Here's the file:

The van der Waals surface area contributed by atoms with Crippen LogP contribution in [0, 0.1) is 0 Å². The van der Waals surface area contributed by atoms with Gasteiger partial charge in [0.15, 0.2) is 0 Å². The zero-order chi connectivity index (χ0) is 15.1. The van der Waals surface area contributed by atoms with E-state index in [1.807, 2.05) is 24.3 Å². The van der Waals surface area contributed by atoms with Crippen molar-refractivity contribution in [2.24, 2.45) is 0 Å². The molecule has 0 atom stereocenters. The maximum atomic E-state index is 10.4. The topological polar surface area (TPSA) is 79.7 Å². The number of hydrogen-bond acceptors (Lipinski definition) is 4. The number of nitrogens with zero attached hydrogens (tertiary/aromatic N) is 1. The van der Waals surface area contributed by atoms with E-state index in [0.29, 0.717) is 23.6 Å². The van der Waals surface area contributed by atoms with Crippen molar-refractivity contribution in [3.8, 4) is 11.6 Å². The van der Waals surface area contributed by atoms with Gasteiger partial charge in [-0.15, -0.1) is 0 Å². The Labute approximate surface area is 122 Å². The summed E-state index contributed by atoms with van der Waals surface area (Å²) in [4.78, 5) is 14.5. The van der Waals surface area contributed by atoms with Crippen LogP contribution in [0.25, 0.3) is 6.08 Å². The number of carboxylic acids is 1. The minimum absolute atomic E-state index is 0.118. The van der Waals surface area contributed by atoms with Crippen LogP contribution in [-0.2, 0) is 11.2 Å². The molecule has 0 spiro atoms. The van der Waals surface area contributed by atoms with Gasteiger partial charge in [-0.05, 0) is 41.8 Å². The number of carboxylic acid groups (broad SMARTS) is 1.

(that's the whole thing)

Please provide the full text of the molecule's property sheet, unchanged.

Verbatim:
The van der Waals surface area contributed by atoms with Crippen LogP contribution in [0, 0.1) is 0 Å². The van der Waals surface area contributed by atoms with Gasteiger partial charge in [0.15, 0.2) is 0 Å². The zero-order chi connectivity index (χ0) is 15.1. The van der Waals surface area contributed by atoms with E-state index in [1.807, 2.05) is 24.3 Å². The van der Waals surface area contributed by atoms with Crippen molar-refractivity contribution in [2.24, 2.45) is 0 Å². The molecule has 0 atom stereocenters. The maximum atomic E-state index is 10.4. The topological polar surface area (TPSA) is 79.7 Å². The number of hydrogen-bond acceptors (Lipinski definition) is 4. The number of nitrogens with zero attached hydrogens (tertiary/aromatic N) is 1. The van der Waals surface area contributed by atoms with E-state index in [0.29, 0.717) is 23.6 Å². The van der Waals surface area contributed by atoms with Crippen molar-refractivity contribution in [3.8, 4) is 11.6 Å². The van der Waals surface area contributed by atoms with Gasteiger partial charge in [-0.15, -0.1) is 0 Å². The Labute approximate surface area is 122 Å². The summed E-state index contributed by atoms with van der Waals surface area (Å²) in [4.78, 5) is 14.5. The van der Waals surface area contributed by atoms with Crippen LogP contribution in [0.25, 0.3) is 6.08 Å². The number of carboxylic acids is 1. The minimum absolute atomic E-state index is 0.118. The van der Waals surface area contributed by atoms with Crippen LogP contribution in [-0.2, 0) is 11.2 Å². The molecule has 0 spiro atoms. The van der Waals surface area contributed by atoms with Gasteiger partial charge in [-0.05, 0) is 41.8 Å². The number of carboxylic acid groups (broad SMARTS) is 1.